We then meandered over to the town beach in Westport to see the road that was completely destroyed and the place where homes were washed up to 1/4 mile away after Hurricane Bob. This year, the road was totally blocked off and guarded by an armed Man in Blue and we couldn’t walk down and see the heart of the devastation, but we could tell that the road was washed away in the middle and littered with rocks. My girls were amazed that water could do that much damage. I remember seeing homes literally split in multiple pieces, scattered all over the road after Bob. I vividly remember one home completely submerged in the marsh about 1/4 mile away from where it originally rested, mobile homes destroyed. It appears that people were much more prepared for this storm: the newer homes built on stilts, and mobile home owners heeding all evacuation notices. Most of the damage appeared to be to the road, the beach, and town infrastructure — and not to people’s homes. Regardless, Irene made her presence known.
Next stop: Rhode Island. To our little getaway that I was convinced would have calmer surf and an abundant supply of post-storm treasure, unearthed by Irene. The beach was open, and the damage was more evident. The landscape had completely changed — overnight. Road washed out, cemented picnic tables knocked over, dunes completely gone, rocks and boulders littering what was once the road, beach grass flattened and dying. We slowly made our way down the street and pulled off to the side of the road to secure our spot. As I was unpacking the car, my daughters set off to explore the altered landscape and dip their toes in the water. A few seconds later, I heard frantic tones and saw lots of pointing. I yelled over to them and asked them what was wrong. “Starfish!” they cried! “Look at all the starfish!” I didn’t even have time to close the trunk. My girls were frantically scooping up armloads of starfish and running them about 100 feet down to the ocean. I kind of stopped in my tracks, awe-struck at what I was seeing. There were hundreds of them — all marooned with no hope of reaching water again on their own. In the 10 years I have been visiting this beach, I have only seen ONE starfish — I had no idea that these waters were that populated! And, just like my daughters, I had an overwhelming desire to save as many as I possibly could. The sun was hot, the tide was going out, and there was no doubt that if we did not try to get these starfish back in the water, they would all die.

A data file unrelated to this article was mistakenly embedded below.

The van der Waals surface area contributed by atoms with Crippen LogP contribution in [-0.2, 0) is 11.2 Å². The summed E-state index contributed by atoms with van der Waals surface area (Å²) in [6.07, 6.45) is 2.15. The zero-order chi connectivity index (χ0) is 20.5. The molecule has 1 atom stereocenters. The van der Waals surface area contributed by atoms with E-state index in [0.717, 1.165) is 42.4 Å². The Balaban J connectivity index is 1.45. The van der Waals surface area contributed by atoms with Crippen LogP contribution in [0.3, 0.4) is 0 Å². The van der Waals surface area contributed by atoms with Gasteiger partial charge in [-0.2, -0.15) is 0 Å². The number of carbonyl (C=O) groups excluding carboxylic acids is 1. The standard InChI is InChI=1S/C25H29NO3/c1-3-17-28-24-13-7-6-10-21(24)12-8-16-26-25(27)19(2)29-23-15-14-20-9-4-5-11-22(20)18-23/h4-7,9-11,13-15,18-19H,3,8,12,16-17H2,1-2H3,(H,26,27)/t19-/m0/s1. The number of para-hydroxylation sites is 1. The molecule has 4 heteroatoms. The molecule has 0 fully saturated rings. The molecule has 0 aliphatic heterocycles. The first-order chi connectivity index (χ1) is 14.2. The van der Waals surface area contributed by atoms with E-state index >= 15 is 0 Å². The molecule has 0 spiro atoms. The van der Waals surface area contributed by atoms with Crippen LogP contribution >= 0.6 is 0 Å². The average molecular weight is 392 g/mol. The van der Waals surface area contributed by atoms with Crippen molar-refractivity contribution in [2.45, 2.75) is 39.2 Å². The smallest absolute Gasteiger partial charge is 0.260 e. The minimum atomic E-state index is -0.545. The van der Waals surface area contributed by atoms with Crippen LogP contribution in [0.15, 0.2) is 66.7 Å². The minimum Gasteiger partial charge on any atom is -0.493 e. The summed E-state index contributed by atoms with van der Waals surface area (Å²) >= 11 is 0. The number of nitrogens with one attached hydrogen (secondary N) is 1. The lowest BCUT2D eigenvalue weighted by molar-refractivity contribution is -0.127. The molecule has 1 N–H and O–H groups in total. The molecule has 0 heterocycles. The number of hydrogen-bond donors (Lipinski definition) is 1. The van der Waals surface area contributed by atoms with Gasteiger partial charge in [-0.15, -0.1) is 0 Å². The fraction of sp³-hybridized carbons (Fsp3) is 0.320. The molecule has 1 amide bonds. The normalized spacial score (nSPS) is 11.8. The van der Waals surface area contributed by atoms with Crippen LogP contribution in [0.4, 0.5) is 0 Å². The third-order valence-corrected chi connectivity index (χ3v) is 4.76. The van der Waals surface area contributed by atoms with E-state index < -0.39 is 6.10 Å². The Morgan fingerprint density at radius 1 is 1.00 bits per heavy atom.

So, we got handfuls of starfish. We got shovels full of starfish. We got arm’s lengths of starfish. And we brought them all back down to the water and waded in as deep as we could to bring them back home.
We did this for hours. My girls did not swim. They did not play. They did not even want to break for lunch. They had never ever heard of that Starfish Story before, but here they were, making a difference to tens, dozens, hundreds of starfish on the beach they have grown up on. Willingly. And with a steadfast determination. I found myself getting choked up intermittently. Choked up over the devastation and the massive loss of marine life after the storm. And choked up with pride over how beautiful my daughters are on the inside, and how they do so much good without me even having to open my mouth. It is just instinctual for them to save and to make the world a better place. I would very much like to take credit for that, but I don’t think I can. They are so much better than I ever dreamed of being at that age.
We did a good thing yesterday. And, I know we didn’t save all of the starfish that we put back in the water — and there is no way we got to all of the ones that were stranded on the beach. But, out of the hundreds that we brought back to the water, I think we rescued about 90% of them. Only a few floated to the top and got brought back in with the tide. And, regardless of what the onlookers were thinking as they watched us from their chairs, we DID make a difference yesterday. I commend my children for their spirits and their inherent good nature.